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James Bay Fiddle Traditions


Scots in the Sub-Arctic: Musical Fingerprints among the Cree Fiddlers of James Bay


James Bay fiddlers have a strong historical connection with the Orkney Islands and see their musical heritage as intrinsically linked the traditions of Orcadian servants of the Hudsonís Bay Company (HBC) who travelled to the region from the late 1600s. The fiddle was introduced to the region in the eighteenth century, and the Cree population embraced the instrument and its associated repertoire, re-shaping the music over time to produce a distinctly Cree style of playing.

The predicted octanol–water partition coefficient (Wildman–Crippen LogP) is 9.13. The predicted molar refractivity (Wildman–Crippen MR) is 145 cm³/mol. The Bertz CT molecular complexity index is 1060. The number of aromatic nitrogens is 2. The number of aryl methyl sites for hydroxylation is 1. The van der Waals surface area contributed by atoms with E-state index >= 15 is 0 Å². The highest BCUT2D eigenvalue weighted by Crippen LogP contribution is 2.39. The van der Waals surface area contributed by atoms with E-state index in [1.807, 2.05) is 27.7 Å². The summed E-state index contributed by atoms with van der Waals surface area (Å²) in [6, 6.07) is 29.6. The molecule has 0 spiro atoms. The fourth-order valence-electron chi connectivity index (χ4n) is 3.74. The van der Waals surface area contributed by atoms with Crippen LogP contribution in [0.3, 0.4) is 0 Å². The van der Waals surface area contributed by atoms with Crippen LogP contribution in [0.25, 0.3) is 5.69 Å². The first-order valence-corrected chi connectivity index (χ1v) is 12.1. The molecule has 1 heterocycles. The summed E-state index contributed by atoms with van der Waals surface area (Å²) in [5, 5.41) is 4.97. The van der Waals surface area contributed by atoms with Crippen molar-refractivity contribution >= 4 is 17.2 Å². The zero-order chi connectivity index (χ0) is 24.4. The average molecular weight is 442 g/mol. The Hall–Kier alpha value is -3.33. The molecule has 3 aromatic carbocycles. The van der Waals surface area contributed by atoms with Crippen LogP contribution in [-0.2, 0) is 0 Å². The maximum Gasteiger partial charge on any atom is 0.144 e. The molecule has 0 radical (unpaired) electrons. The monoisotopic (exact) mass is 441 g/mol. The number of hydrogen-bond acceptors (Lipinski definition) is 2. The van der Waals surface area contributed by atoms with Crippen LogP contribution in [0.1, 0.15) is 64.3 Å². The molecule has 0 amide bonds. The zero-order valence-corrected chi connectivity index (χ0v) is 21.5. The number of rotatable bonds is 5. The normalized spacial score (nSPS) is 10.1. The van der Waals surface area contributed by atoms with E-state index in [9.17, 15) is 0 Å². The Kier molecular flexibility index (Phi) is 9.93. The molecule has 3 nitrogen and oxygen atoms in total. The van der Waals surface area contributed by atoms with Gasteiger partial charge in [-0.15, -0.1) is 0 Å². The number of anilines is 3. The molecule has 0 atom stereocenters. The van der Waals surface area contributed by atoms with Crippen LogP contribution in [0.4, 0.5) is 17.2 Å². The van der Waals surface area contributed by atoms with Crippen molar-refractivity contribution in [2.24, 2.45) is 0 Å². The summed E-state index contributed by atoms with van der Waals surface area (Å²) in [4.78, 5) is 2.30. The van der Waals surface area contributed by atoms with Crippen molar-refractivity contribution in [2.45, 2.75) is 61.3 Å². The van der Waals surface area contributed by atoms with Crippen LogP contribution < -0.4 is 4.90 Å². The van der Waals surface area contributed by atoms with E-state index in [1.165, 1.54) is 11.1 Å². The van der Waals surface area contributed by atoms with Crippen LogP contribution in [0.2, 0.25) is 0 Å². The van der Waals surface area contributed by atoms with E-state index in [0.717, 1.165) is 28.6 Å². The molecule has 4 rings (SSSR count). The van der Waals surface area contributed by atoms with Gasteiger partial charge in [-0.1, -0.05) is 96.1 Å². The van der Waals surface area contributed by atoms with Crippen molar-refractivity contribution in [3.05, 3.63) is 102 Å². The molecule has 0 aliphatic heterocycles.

This transatlantic musical flow between Scotland and James Bay is a piece of Scotlandís history which has not been studied in depth before. The project will combine ethnomusicology fieldwork (fieldnotes, field recordings, ethnovideography, interviews, and photography) with archive and library-based research to piece together the Cree fiddle tradition in terms of repertoire, playing style, history, and musicians.  The output of the project will include a conference paper, journal article, website and public exhibition.
 
 

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